Volunteers put up new house for family four years after Hurricane Michael

Lashon Turner hasn’t put up her Christmas lights for years. But this year, she’s already planning her holiday display.

“I just couldn’t bring myself to do it,” she said. “I mean where were we going to put them?”

“But I am so excited for the holidays in this new house.”

Turner looked over at her family’s new home, which was just starting to take shape on her lot in Wewahitchka.

Just a few days prior, all that stood in its place was a concrete slab. But as a team of about two dozen volunteers applied a fresh coat of gray paint to the three bedroom home’s siding, she allowed herself to get excited about what a future in her new home might hold.

The 1130 square foot house had been mostly assembled in just three days through a partnership between several nonprofit organizations and a team of local volunteers, who came together to give the Turner family a safe place to live for the first time since Hurricane Michael ravaged their old home in 2018.

“This whole process has taken about ten months,” said Kathy Gilbert, the disaster case manager with the Citizens of  Gulf County Recovery Team. “It started back in February. That’s when we saw the conditions the family was living in.”

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The winds from Michael tore off a good portion of the shingles, destroyed the back porch, damaged the front porch and blew out windows of the Turner family’s former home, where they had lived since the storm.

The house had multiple points of water entry. Plastic garbage bags covered the blown-out windows, holes in the floor were covered by loose pieces of plywood, and there were holes in the walls for four years after the storm.

Turner said her family had stayed in the house during Michael — watching from the windows as the winds took out a large oak tree and landed it inched from their front door.

“We stayed through the whole thing,” said Turner’s daughter Ennesia Hughes. “She was watching the whole thing from the window,” Hughes added, gesturing to her mother.

“It was terrifying,” Turner said. “But the harder part came after.”

Turner, a mother of five, including two children currently in elementary school, said it had been difficult to navigate the processes for finding more secure housing. She had reached out to several organizations before being put in contact with Gilbert and the CGCRT, but they had not proven to be helpful.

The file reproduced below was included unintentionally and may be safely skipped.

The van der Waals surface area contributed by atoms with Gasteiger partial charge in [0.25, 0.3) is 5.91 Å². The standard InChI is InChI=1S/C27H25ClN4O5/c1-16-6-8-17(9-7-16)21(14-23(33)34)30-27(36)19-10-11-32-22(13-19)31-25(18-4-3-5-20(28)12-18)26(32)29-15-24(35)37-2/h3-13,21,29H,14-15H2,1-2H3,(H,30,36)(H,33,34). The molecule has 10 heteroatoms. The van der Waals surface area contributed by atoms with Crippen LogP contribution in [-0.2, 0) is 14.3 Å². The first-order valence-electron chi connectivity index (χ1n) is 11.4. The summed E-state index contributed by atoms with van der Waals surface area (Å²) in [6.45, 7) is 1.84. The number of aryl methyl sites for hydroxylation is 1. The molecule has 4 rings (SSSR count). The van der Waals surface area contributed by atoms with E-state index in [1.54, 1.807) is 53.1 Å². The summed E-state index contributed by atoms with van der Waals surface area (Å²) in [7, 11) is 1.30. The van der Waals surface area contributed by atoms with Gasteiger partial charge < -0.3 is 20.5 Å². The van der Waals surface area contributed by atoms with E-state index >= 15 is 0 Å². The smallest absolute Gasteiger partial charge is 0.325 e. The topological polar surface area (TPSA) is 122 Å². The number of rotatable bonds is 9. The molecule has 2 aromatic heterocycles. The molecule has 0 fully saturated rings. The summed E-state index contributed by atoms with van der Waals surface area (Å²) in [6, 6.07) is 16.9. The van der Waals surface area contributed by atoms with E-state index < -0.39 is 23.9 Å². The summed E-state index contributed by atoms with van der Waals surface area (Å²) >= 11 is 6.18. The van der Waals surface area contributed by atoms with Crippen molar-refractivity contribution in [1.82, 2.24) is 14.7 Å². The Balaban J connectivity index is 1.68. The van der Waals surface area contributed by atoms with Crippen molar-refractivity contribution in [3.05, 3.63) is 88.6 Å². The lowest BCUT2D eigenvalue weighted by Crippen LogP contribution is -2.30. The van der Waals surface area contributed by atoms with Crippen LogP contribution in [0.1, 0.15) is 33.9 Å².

She said her initial plan had been to fix up an additional property she had acquired when she first moved to Wewahitchka a decade ago to take care of her aging mother, who passed away in 2015. But that had proven more expensive than she could afford.

“But Ms. Kathy has been so great,” said Turner. “It’s been a long time, but it doesn’t seem like it.”

The CGCRT, a nonprofit organization working to help restore safe housing to Gulf County homeowners who lost their homes during the hurricane, is involved in several housing projects in the area, including efforts to provide mobile homes to those who lost housing and build handicap accessible features on existing homes for those in need.

This was not the first time the organization had felt a total rebuild was in order, said Gilbert, and when they came across the Turner family’s case, they knew who to call.

Doug Higgins, the board president of Square Foot Ministry, said the organization, which helps provide houses to families in need, had helped build another home for a Gulf County citizen prior to the pandemic.

“Our mission is to provide comfortable, safe and affordable housing,” he said. “We follow the Habitat for Humanity business model and provide an interest-free mortgage with low down payment for qualified homeowners.”

So when Gilbert called, he said, the organization was happy to step in and help. Materials were donated by about 20 local businesses and organizations for the build, and by late September, the old house had been demolished, the family had been moved into temporary housing, and a new concrete slab had been poured.

There’s no exact time frame in which the process of building a house with Square Foot Ministries is complete, Higgins said, but they aim for having it finished within about 30 days.

By Thursday, the organization, along with several dozen local volunteers, had completed the home’s structure and exterior siding. Gilbert said that the project should be completed some time before early November.

“You should be in here before Thanksgiving,” she told Turner. “Which is great because I know you love to cook.”

Meet the Editor

David Adlerstein, The Apalachicola Times’ digital editor, started with the news outlet in January 2002 as a reporter.

Prior to then, David Adlerstein began as a newspaperman with a small Boston weekly, after graduating magna cum laude from Brandeis University in Waltham, Massachusetts. He later edited the weekly Bellville Times, and as business reporter for the daily Marion Star, both not far from his hometown of Columbus, Ohio.

In 1995, he moved to South Florida, and worked as a business reporter and editor of Medical Business newspaper. In Jan. 2002, he began with the Apalachicola Times, first as reporter and later as editor, and in Oct. 2020, also began editing the Port St. Joe Star.

Wendy Weitzel The Star Digital Editor

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